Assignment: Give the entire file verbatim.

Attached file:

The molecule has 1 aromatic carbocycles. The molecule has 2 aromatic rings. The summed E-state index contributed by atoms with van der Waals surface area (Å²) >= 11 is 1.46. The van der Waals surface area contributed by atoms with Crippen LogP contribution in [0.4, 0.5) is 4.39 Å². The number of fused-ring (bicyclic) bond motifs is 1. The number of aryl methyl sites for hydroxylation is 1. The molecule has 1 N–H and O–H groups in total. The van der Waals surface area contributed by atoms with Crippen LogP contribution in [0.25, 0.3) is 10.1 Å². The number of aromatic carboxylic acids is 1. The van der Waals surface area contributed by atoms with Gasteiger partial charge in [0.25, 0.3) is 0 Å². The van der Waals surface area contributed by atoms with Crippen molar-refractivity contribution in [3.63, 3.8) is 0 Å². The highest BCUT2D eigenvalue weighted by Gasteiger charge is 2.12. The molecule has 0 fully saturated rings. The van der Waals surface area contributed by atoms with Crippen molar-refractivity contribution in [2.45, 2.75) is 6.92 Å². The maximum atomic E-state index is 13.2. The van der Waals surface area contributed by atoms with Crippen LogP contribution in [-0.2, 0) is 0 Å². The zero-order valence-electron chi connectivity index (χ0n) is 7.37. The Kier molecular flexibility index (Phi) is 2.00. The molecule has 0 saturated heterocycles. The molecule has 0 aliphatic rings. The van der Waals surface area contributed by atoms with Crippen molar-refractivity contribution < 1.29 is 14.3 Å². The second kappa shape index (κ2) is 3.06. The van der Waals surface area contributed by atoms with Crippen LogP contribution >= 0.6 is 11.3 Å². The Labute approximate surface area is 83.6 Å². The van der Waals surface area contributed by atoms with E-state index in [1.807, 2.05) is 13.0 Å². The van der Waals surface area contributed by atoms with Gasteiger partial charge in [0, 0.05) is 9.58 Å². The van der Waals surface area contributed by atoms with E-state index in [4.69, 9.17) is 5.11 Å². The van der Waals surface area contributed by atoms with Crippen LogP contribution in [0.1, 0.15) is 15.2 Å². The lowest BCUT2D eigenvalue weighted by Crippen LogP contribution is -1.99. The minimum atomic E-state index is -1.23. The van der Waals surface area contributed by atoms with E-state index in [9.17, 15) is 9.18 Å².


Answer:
The molecule has 1 aromatic carbocycles. The molecule has 2 aromatic rings. The summed E-state index contributed by atoms with van der Waals surface area (Å²) >= 11 is 1.46. The van der Waals surface area contributed by atoms with Crippen LogP contribution in [0.4, 0.5) is 4.39 Å². The number of fused-ring (bicyclic) bond motifs is 1. The number of aryl methyl sites for hydroxylation is 1. The molecule has 1 N–H and O–H groups in total. The van der Waals surface area contributed by atoms with Crippen LogP contribution in [0.25, 0.3) is 10.1 Å². The number of aromatic carboxylic acids is 1. The van der Waals surface area contributed by atoms with Gasteiger partial charge in [0.25, 0.3) is 0 Å². The van der Waals surface area contributed by atoms with Crippen molar-refractivity contribution in [3.63, 3.8) is 0 Å². The highest BCUT2D eigenvalue weighted by Gasteiger charge is 2.12. The molecule has 0 fully saturated rings. The van der Waals surface area contributed by atoms with Crippen molar-refractivity contribution in [2.45, 2.75) is 6.92 Å². The maximum atomic E-state index is 13.2. The van der Waals surface area contributed by atoms with Crippen LogP contribution in [-0.2, 0) is 0 Å². The zero-order valence-electron chi connectivity index (χ0n) is 7.37. The Kier molecular flexibility index (Phi) is 2.00. The molecule has 0 saturated heterocycles. The molecule has 0 aliphatic rings. The van der Waals surface area contributed by atoms with Crippen molar-refractivity contribution < 1.29 is 14.3 Å². The second kappa shape index (κ2) is 3.06. The van der Waals surface area contributed by atoms with Crippen LogP contribution >= 0.6 is 11.3 Å². The Labute approximate surface area is 83.6 Å². The van der Waals surface area contributed by atoms with E-state index in [1.807, 2.05) is 13.0 Å². The van der Waals surface area contributed by atoms with Gasteiger partial charge in [0, 0.05) is 9.58 Å². The van der Waals surface area contributed by atoms with E-state index in [4.69, 9.17) is 5.11 Å². The van der Waals surface area contributed by atoms with Crippen LogP contribution in [0.1, 0.15) is 15.2 Å². The lowest BCUT2D eigenvalue weighted by Crippen LogP contribution is -1.99. The minimum atomic E-state index is -1.23. The van der Waals surface area contributed by atoms with E-state index in [9.17, 15) is 9.18 Å².